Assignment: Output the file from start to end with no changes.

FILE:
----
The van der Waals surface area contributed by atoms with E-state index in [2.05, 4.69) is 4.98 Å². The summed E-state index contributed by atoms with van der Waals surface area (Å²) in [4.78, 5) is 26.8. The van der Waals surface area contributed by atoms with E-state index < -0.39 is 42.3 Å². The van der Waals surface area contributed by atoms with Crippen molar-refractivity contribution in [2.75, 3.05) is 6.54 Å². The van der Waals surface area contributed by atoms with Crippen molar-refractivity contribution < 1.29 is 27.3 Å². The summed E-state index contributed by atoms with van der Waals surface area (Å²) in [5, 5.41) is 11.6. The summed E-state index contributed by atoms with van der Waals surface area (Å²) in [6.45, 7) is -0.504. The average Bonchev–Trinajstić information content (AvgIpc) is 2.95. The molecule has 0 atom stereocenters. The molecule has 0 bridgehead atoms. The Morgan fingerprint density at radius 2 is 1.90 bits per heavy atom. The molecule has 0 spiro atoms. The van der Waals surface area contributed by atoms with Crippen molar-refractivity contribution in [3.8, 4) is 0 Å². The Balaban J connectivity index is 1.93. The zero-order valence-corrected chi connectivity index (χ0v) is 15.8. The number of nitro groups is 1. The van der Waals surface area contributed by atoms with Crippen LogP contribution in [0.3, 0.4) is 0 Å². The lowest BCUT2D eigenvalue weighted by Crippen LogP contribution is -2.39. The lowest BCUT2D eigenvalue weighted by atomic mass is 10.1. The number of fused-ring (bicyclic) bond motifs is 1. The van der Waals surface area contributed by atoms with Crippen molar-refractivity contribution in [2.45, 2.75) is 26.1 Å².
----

The van der Waals surface area contributed by atoms with E-state index in [2.05, 4.69) is 4.98 Å². The summed E-state index contributed by atoms with van der Waals surface area (Å²) in [4.78, 5) is 26.8. The van der Waals surface area contributed by atoms with E-state index < -0.39 is 42.3 Å². The van der Waals surface area contributed by atoms with Crippen molar-refractivity contribution in [2.75, 3.05) is 6.54 Å². The van der Waals surface area contributed by atoms with Crippen molar-refractivity contribution < 1.29 is 27.3 Å². The summed E-state index contributed by atoms with van der Waals surface area (Å²) in [5, 5.41) is 11.6. The summed E-state index contributed by atoms with van der Waals surface area (Å²) in [6.45, 7) is -0.504. The average Bonchev–Trinajstić information content (AvgIpc) is 2.95. The molecule has 0 atom stereocenters. The molecule has 0 bridgehead atoms. The Morgan fingerprint density at radius 2 is 1.90 bits per heavy atom. The molecule has 0 spiro atoms. The van der Waals surface area contributed by atoms with Crippen molar-refractivity contribution in [3.8, 4) is 0 Å². The Balaban J connectivity index is 1.93. The zero-order valence-corrected chi connectivity index (χ0v) is 15.8. The number of nitro groups is 1. The van der Waals surface area contributed by atoms with Crippen LogP contribution in [0.3, 0.4) is 0 Å². The lowest BCUT2D eigenvalue weighted by Crippen LogP contribution is -2.39. The lowest BCUT2D eigenvalue weighted by atomic mass is 10.1. The number of fused-ring (bicyclic) bond motifs is 1. The van der Waals surface area contributed by atoms with Crippen molar-refractivity contribution in [2.45, 2.75) is 26.1 Å².